The Beautiful Side of the Pandemic

There’s life in my neighborhood! Whole families strolling together. Neighbors I’ve never seen before are at the park flying kites or running alongside their pooch. Neighbors normally preoccupied with work thoughts are waving to me and grinning from across the street as I walk.
My neighborhood is quieter than I’ve ever heard it. The silence is sumptuous, the peace washing over me like a warm rain shower. The roads around my house, usually so jam packed with the typical daily LA traffic are now largely empty. It feels real. It feels right.
The Killers performed live from a bathroom in a Jimmy Kimmel YouTube video and they were a revelation, truly talented, no need for autotune or effects. Just solid musicianship.
I took out my Guild and played a few songs, the first time I’ve done that in months. The next day, I broke out my Tascam which has been collecting dust in my closet the last few years. I cleared out an area of the garage, placed the Tascam on a makeshift table near an outlet. I’m dying to write songs and record again.

In the 2 weeks I’ve been in self-quarantine, I’ve made a beautiful mosaic vase and have gotten more sleep than ever. I’m turning in most nights around 10pm, sleeping until 6am and loving it.

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Handmade stained-glass mosaic vase by Angel La Canfora

I’ve reconnected with some old, long lost friends. We’ve checked in, touched base, expressed concern. You really find out who your friends are in times of crisis. I have some great ones.
Gone is my existential angst, my tendency towards self-destruction, replaced with an appreciation of every moment. Why can’t I always be like this?
Why can’t WE always be like this?

Dear American Teenagers. A Letter…

Dear American Teenagers,

It’s not supposed to be like this.
This is not normal.
You are supposed to be able to go to school, free of heavy cares, so that you can concentrate on learning and growing.
I can’t imagine what you must be thinking, how bewildered you must feel. How angry. How sad.
The government is letting you down – Republicans are afraid to stand up to the NRA, who lobby hard against gun control.
But the NRA line the pockets of the craven, spineless conservatives, who in turn throw up their hands and walk away from the issue.
These people have put power, profit and greed before your well-being.
I’m so sorry.
This is why it’s important that, once you come of age, you remember who is to blame for these shootings, these recurring, preventable tragedies.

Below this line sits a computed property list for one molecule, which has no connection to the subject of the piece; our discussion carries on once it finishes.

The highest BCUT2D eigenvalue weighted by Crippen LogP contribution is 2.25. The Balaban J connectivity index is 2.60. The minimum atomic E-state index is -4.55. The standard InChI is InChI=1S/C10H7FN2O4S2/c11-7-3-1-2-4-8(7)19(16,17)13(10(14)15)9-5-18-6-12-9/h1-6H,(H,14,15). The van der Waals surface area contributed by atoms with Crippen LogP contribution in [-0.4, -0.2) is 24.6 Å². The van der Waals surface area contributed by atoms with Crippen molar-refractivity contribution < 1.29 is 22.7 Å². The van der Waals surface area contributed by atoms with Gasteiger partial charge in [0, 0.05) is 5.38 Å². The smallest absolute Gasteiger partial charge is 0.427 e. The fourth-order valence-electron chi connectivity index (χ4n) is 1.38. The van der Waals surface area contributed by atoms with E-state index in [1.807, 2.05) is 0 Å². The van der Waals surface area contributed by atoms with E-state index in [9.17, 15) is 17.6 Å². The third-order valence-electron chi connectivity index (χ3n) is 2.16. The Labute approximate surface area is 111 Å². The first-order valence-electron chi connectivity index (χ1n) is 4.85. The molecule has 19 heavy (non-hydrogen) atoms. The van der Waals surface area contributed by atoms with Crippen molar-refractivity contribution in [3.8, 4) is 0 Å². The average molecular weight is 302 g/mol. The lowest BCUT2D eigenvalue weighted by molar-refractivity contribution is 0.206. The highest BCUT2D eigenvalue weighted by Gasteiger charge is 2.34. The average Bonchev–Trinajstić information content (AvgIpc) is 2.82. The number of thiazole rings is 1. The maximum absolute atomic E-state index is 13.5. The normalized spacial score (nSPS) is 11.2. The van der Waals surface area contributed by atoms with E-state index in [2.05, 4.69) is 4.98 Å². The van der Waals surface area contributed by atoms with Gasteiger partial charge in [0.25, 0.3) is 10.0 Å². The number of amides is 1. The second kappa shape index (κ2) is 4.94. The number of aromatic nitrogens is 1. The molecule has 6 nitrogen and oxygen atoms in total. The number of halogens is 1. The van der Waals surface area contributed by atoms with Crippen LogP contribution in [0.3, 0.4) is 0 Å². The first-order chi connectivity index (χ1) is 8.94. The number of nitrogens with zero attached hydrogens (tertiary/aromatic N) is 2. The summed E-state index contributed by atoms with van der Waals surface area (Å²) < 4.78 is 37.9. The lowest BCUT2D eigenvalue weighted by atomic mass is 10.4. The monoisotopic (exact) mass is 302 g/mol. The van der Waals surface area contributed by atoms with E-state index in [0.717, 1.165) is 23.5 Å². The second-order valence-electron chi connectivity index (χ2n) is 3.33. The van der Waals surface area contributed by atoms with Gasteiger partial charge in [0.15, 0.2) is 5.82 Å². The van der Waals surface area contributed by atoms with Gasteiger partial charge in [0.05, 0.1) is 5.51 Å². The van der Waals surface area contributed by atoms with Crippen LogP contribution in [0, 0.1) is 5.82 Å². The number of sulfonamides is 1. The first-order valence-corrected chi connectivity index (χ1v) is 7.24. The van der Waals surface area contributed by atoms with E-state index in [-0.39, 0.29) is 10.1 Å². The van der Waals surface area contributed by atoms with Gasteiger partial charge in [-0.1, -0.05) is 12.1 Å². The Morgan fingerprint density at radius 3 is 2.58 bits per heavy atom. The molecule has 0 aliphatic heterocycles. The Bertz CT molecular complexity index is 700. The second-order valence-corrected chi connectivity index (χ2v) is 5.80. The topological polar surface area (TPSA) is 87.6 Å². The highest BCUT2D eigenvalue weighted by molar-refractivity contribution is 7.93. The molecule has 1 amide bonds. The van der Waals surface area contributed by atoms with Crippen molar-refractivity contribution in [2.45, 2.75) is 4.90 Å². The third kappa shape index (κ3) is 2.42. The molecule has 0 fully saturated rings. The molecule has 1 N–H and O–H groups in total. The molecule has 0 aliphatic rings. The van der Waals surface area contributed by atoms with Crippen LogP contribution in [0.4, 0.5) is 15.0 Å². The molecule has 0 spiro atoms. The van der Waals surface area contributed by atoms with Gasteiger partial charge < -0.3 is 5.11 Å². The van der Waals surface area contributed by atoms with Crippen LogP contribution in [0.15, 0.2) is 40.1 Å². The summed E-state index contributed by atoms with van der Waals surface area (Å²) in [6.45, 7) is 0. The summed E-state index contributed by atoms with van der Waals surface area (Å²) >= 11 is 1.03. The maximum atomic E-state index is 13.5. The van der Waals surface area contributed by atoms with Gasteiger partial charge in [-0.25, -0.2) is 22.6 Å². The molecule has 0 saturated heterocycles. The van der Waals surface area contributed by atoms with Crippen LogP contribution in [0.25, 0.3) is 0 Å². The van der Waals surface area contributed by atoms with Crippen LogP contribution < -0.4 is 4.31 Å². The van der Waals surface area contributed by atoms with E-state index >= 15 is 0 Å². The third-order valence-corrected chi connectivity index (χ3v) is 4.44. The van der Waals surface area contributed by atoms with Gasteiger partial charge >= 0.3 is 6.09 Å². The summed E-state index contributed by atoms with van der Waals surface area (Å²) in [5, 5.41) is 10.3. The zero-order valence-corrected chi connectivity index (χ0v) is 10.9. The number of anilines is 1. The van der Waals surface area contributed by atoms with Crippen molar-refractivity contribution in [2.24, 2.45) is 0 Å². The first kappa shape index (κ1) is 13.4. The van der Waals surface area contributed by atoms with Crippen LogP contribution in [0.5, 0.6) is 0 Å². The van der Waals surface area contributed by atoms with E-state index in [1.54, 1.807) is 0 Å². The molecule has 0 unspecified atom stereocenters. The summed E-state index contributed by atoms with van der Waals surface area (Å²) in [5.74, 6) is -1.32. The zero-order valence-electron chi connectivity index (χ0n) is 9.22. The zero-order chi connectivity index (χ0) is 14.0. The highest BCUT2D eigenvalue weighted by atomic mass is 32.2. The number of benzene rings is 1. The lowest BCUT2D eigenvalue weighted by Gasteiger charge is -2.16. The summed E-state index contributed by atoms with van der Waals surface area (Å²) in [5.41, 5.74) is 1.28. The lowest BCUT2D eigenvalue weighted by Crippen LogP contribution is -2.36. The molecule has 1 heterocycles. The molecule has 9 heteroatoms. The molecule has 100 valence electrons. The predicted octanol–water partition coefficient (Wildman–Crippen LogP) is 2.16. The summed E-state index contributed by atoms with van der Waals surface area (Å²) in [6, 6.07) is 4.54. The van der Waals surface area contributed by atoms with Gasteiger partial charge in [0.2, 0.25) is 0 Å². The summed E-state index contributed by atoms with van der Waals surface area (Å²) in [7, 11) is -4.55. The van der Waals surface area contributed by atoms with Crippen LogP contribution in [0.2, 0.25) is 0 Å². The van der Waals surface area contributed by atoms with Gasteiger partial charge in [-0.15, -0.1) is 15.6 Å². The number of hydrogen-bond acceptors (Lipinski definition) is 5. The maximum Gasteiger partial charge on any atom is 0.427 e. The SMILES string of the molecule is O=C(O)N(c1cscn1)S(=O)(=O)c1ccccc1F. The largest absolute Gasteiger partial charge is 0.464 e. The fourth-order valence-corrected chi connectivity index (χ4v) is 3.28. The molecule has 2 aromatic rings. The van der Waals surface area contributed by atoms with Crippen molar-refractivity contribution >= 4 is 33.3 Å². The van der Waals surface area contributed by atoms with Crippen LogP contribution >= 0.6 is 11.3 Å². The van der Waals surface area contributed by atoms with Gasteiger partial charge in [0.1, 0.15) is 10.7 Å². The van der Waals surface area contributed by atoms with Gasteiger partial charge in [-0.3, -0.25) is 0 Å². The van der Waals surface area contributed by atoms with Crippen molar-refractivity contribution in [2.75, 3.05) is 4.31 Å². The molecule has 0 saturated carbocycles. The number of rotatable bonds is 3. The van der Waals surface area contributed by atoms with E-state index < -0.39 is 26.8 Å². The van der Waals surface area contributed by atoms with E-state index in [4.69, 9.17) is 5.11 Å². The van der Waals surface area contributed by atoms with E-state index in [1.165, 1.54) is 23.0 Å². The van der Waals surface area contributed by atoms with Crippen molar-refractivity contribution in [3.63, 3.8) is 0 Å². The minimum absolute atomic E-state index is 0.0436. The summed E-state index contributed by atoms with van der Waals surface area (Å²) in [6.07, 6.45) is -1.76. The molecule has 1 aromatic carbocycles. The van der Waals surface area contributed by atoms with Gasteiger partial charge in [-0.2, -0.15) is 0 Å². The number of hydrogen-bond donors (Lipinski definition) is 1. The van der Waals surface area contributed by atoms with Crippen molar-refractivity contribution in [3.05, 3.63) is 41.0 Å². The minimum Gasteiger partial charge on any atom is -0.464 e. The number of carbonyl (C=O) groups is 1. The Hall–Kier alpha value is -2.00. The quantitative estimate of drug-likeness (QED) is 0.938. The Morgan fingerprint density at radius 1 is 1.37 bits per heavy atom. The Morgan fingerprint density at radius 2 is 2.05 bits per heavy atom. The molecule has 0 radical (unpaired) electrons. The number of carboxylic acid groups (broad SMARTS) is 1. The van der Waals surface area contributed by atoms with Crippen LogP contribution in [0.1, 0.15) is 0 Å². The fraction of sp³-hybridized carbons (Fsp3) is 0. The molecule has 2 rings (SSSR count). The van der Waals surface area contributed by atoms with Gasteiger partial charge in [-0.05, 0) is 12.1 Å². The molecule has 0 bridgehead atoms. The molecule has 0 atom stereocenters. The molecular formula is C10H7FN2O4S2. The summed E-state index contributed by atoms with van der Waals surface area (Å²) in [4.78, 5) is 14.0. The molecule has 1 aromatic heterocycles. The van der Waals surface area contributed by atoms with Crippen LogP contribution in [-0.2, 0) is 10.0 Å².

One day soon you will be able to make your voice heard with a ballot.
You will be responsible for electing the nation’s leaders.
You’ll have to put your foot down, raise your voices loud, perhaps even take to the streets with signs and chants.
It’s looking like it’s going to be up to you to bring about change.
I’m so sorry for this heavy burden.
But know that millions of people, throughout the country and beyond, are behind you.
Are there for you.
It’s not supposed to be like this.
With love,
Angel La Canfora
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On What Makes us Human…

In an ancient lakebed in southern Australia some 42,000 years ago, the body of one very tall man was carefully placed in what anthropologists believe is the oldest intentional Homo sapiens burial site. Although it is now known that even our ancestral kin, the neanderthals, also buried their dead with care, laying personal artifacts such as stone tools beside them in their graves.

Along with our big brain cases and opposable thumbs, another characteristic of Homo sapiens that separates us from the rest of the animal kingdom is the ritualized mourning of the deceased. The behavior humans exhibit when grieving for their dead, behavior that is commonplace in just about every culture around the globe, is illustrative of conscience and sympathy, sensitivity and depth of feeling.

We humans take our dead, encase them and lower their boxed body into the ground. We pray or chant, lay flowers on their grave. Or, alternately, the deceased is placed in a kiln, reduced to ash then set adrift on a breeze or enveloped in porcelain and placed on a mantle. But the soul of the dead cannot be contained and evaporates, squelched by a lack of electrical pulses.

I believe we lose two people with each person’s death: The outer self and the inner one. We lose the fleshy person we hugged, loved and laughed with in life. And we lose the secret, internal person, who existed with private fears, loves unrequited, dreams yet attained-their unshared stories, real and imagined, forever lost.

We Homo sapiens  demonstrate respect for life by respecting our dead. Conversely, we demonstrate respect for the dead when we respect the living. And we do this in the wake of the loss of a loved one by bringing together family and community to mourn and share their grief. This is what separates man from beasts. This lay at the very heart of culture and civilization.

Sunset in the high desert. Ranchita, California. Photo by Angel La Canfora.

Sunset in the high desert. Ranchita, California. Photo by Angel La Canfora.